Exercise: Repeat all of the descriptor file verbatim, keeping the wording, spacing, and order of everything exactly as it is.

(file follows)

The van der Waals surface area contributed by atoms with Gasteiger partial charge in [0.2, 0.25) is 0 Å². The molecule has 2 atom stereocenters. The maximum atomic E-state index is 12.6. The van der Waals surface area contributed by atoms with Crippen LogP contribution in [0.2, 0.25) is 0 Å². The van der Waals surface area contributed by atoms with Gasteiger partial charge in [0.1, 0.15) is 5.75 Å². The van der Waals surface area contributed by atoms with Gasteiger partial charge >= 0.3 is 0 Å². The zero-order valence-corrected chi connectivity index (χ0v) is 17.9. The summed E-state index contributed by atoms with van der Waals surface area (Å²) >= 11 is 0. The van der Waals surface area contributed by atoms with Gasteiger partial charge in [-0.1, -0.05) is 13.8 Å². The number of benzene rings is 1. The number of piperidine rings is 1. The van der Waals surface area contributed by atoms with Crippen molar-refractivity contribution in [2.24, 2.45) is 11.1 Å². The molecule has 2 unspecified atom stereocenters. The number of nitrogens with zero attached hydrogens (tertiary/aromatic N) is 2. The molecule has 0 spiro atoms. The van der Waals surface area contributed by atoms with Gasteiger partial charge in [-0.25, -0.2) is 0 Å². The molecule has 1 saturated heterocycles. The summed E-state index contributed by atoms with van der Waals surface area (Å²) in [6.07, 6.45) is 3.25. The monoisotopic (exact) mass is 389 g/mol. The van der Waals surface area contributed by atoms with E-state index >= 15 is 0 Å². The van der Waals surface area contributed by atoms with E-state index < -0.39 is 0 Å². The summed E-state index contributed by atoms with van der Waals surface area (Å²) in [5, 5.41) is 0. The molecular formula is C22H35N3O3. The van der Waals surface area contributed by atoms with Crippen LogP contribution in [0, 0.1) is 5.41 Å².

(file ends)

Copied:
The van der Waals surface area contributed by atoms with Gasteiger partial charge in [0.2, 0.25) is 0 Å². The molecule has 2 atom stereocenters. The maximum atomic E-state index is 12.6. The van der Waals surface area contributed by atoms with Crippen LogP contribution in [0.2, 0.25) is 0 Å². The van der Waals surface area contributed by atoms with Gasteiger partial charge in [0.1, 0.15) is 5.75 Å². The van der Waals surface area contributed by atoms with Gasteiger partial charge >= 0.3 is 0 Å². The zero-order valence-corrected chi connectivity index (χ0v) is 17.9. The summed E-state index contributed by atoms with van der Waals surface area (Å²) >= 11 is 0. The van der Waals surface area contributed by atoms with Gasteiger partial charge in [-0.1, -0.05) is 13.8 Å². The number of benzene rings is 1. The number of piperidine rings is 1. The van der Waals surface area contributed by atoms with Crippen molar-refractivity contribution in [2.24, 2.45) is 11.1 Å². The molecule has 2 unspecified atom stereocenters. The number of nitrogens with zero attached hydrogens (tertiary/aromatic N) is 2. The molecule has 0 spiro atoms. The van der Waals surface area contributed by atoms with Gasteiger partial charge in [-0.25, -0.2) is 0 Å². The molecule has 1 saturated heterocycles. The summed E-state index contributed by atoms with van der Waals surface area (Å²) in [6.07, 6.45) is 3.25. The monoisotopic (exact) mass is 389 g/mol. The van der Waals surface area contributed by atoms with E-state index >= 15 is 0 Å². The van der Waals surface area contributed by atoms with E-state index < -0.39 is 0 Å². The summed E-state index contributed by atoms with van der Waals surface area (Å²) in [5, 5.41) is 0. The molecular formula is C22H35N3O3. The van der Waals surface area contributed by atoms with Crippen LogP contribution in [0, 0.1) is 5.41 Å².